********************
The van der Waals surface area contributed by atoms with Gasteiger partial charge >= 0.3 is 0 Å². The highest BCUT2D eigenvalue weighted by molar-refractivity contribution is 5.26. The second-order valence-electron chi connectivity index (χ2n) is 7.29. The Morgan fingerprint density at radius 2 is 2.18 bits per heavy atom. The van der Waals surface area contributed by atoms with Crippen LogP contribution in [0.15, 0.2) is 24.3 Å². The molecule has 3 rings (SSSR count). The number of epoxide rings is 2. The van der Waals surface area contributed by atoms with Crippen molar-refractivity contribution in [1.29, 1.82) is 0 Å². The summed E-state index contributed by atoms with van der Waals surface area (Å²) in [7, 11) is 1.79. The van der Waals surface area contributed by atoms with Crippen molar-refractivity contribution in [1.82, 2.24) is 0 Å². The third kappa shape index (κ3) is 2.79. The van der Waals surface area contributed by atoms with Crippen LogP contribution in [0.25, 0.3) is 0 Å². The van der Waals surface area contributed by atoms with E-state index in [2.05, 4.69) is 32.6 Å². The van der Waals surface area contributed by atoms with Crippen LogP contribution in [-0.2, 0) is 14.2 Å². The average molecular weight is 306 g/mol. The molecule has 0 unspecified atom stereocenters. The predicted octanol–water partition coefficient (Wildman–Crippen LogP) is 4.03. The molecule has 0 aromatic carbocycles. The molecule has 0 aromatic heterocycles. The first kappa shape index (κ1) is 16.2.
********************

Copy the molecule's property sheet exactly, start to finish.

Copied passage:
The van der Waals surface area contributed by atoms with Gasteiger partial charge >= 0.3 is 0 Å². The highest BCUT2D eigenvalue weighted by molar-refractivity contribution is 5.26. The second-order valence-electron chi connectivity index (χ2n) is 7.29. The Morgan fingerprint density at radius 2 is 2.18 bits per heavy atom. The van der Waals surface area contributed by atoms with Crippen LogP contribution in [0.15, 0.2) is 24.3 Å². The molecule has 3 rings (SSSR count). The number of epoxide rings is 2. The van der Waals surface area contributed by atoms with Crippen molar-refractivity contribution in [1.29, 1.82) is 0 Å². The summed E-state index contributed by atoms with van der Waals surface area (Å²) in [7, 11) is 1.79. The van der Waals surface area contributed by atoms with Crippen molar-refractivity contribution in [1.82, 2.24) is 0 Å². The third kappa shape index (κ3) is 2.79. The van der Waals surface area contributed by atoms with Crippen LogP contribution in [0.25, 0.3) is 0 Å². The van der Waals surface area contributed by atoms with E-state index in [2.05, 4.69) is 32.6 Å². The van der Waals surface area contributed by atoms with Crippen LogP contribution in [-0.2, 0) is 14.2 Å². The average molecular weight is 306 g/mol. The molecule has 0 unspecified atom stereocenters. The predicted octanol–water partition coefficient (Wildman–Crippen LogP) is 4.03. The molecule has 0 aromatic carbocycles. The molecule has 0 aromatic heterocycles. The first kappa shape index (κ1) is 16.2.